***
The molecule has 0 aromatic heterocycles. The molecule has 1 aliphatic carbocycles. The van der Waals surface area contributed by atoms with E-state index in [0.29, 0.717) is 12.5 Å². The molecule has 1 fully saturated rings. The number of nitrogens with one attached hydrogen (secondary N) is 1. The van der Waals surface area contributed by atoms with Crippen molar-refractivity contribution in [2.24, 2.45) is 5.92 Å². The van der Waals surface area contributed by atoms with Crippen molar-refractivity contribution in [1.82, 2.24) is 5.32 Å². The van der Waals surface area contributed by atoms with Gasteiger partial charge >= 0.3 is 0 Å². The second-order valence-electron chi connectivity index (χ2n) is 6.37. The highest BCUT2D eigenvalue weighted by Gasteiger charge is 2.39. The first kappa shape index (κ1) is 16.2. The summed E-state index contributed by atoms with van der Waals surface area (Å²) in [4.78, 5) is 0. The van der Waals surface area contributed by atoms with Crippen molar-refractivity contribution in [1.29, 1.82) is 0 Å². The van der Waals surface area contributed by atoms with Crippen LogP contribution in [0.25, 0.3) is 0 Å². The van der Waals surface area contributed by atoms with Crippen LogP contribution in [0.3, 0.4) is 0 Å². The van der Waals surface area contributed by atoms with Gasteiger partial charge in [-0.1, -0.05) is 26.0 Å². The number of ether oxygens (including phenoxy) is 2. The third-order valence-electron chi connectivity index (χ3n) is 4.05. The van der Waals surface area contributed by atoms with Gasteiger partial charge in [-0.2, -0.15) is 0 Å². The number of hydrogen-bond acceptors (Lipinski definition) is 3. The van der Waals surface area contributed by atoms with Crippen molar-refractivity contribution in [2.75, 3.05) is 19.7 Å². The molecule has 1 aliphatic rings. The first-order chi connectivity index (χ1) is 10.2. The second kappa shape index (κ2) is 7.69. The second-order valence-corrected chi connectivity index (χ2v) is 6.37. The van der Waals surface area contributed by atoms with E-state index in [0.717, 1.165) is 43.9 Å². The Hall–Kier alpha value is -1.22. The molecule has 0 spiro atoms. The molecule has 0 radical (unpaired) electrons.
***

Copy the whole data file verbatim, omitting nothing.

The molecule has 0 aromatic heterocycles. The molecule has 1 aliphatic carbocycles. The van der Waals surface area contributed by atoms with E-state index in [0.29, 0.717) is 12.5 Å². The molecule has 1 fully saturated rings. The number of nitrogens with one attached hydrogen (secondary N) is 1. The van der Waals surface area contributed by atoms with Crippen molar-refractivity contribution in [2.24, 2.45) is 5.92 Å². The van der Waals surface area contributed by atoms with Crippen molar-refractivity contribution in [1.82, 2.24) is 5.32 Å². The van der Waals surface area contributed by atoms with Gasteiger partial charge >= 0.3 is 0 Å². The second-order valence-electron chi connectivity index (χ2n) is 6.37. The highest BCUT2D eigenvalue weighted by Gasteiger charge is 2.39. The first kappa shape index (κ1) is 16.2. The summed E-state index contributed by atoms with van der Waals surface area (Å²) in [4.78, 5) is 0. The van der Waals surface area contributed by atoms with Crippen molar-refractivity contribution in [1.29, 1.82) is 0 Å². The van der Waals surface area contributed by atoms with Crippen LogP contribution in [0.25, 0.3) is 0 Å². The van der Waals surface area contributed by atoms with Crippen LogP contribution in [0.3, 0.4) is 0 Å². The van der Waals surface area contributed by atoms with Gasteiger partial charge in [-0.1, -0.05) is 26.0 Å². The number of ether oxygens (including phenoxy) is 2. The third-order valence-electron chi connectivity index (χ3n) is 4.05. The van der Waals surface area contributed by atoms with Gasteiger partial charge in [-0.2, -0.15) is 0 Å². The number of hydrogen-bond acceptors (Lipinski definition) is 3. The van der Waals surface area contributed by atoms with Crippen molar-refractivity contribution in [2.75, 3.05) is 19.7 Å². The molecule has 1 aliphatic rings. The first-order chi connectivity index (χ1) is 10.2. The second kappa shape index (κ2) is 7.69. The second-order valence-corrected chi connectivity index (χ2v) is 6.37. The van der Waals surface area contributed by atoms with E-state index in [0.717, 1.165) is 43.9 Å². The Hall–Kier alpha value is -1.22. The molecule has 0 spiro atoms. The molecule has 0 radical (unpaired) electrons.